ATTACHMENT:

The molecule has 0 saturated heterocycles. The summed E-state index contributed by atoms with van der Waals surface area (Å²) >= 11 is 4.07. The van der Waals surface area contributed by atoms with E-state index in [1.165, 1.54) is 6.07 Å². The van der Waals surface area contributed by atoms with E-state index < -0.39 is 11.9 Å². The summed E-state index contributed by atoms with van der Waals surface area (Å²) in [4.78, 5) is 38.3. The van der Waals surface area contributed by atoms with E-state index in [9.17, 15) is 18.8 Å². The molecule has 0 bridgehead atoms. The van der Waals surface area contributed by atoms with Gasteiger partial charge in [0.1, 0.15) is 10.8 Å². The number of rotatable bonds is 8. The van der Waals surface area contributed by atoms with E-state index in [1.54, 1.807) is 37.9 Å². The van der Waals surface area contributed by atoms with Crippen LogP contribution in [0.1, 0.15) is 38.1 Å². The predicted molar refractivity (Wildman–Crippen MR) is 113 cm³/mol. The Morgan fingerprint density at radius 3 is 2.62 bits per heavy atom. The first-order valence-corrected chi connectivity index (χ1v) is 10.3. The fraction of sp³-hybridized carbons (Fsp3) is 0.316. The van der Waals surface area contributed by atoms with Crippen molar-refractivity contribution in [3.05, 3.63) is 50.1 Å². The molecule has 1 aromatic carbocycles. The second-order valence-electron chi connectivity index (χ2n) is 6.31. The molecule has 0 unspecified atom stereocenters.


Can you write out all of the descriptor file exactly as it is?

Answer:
The molecule has 0 saturated heterocycles. The summed E-state index contributed by atoms with van der Waals surface area (Å²) >= 11 is 4.07. The van der Waals surface area contributed by atoms with E-state index in [1.165, 1.54) is 6.07 Å². The van der Waals surface area contributed by atoms with E-state index < -0.39 is 11.9 Å². The summed E-state index contributed by atoms with van der Waals surface area (Å²) in [4.78, 5) is 38.3. The van der Waals surface area contributed by atoms with E-state index in [9.17, 15) is 18.8 Å². The molecule has 0 bridgehead atoms. The van der Waals surface area contributed by atoms with Gasteiger partial charge in [0.1, 0.15) is 10.8 Å². The number of rotatable bonds is 8. The van der Waals surface area contributed by atoms with E-state index in [1.54, 1.807) is 37.9 Å². The van der Waals surface area contributed by atoms with Crippen LogP contribution in [0.1, 0.15) is 38.1 Å². The predicted molar refractivity (Wildman–Crippen MR) is 113 cm³/mol. The Morgan fingerprint density at radius 3 is 2.62 bits per heavy atom. The first-order valence-corrected chi connectivity index (χ1v) is 10.3. The fraction of sp³-hybridized carbons (Fsp3) is 0.316. The van der Waals surface area contributed by atoms with Crippen molar-refractivity contribution in [3.05, 3.63) is 50.1 Å². The molecule has 1 aromatic carbocycles. The second-order valence-electron chi connectivity index (χ2n) is 6.31. The molecule has 0 unspecified atom stereocenters.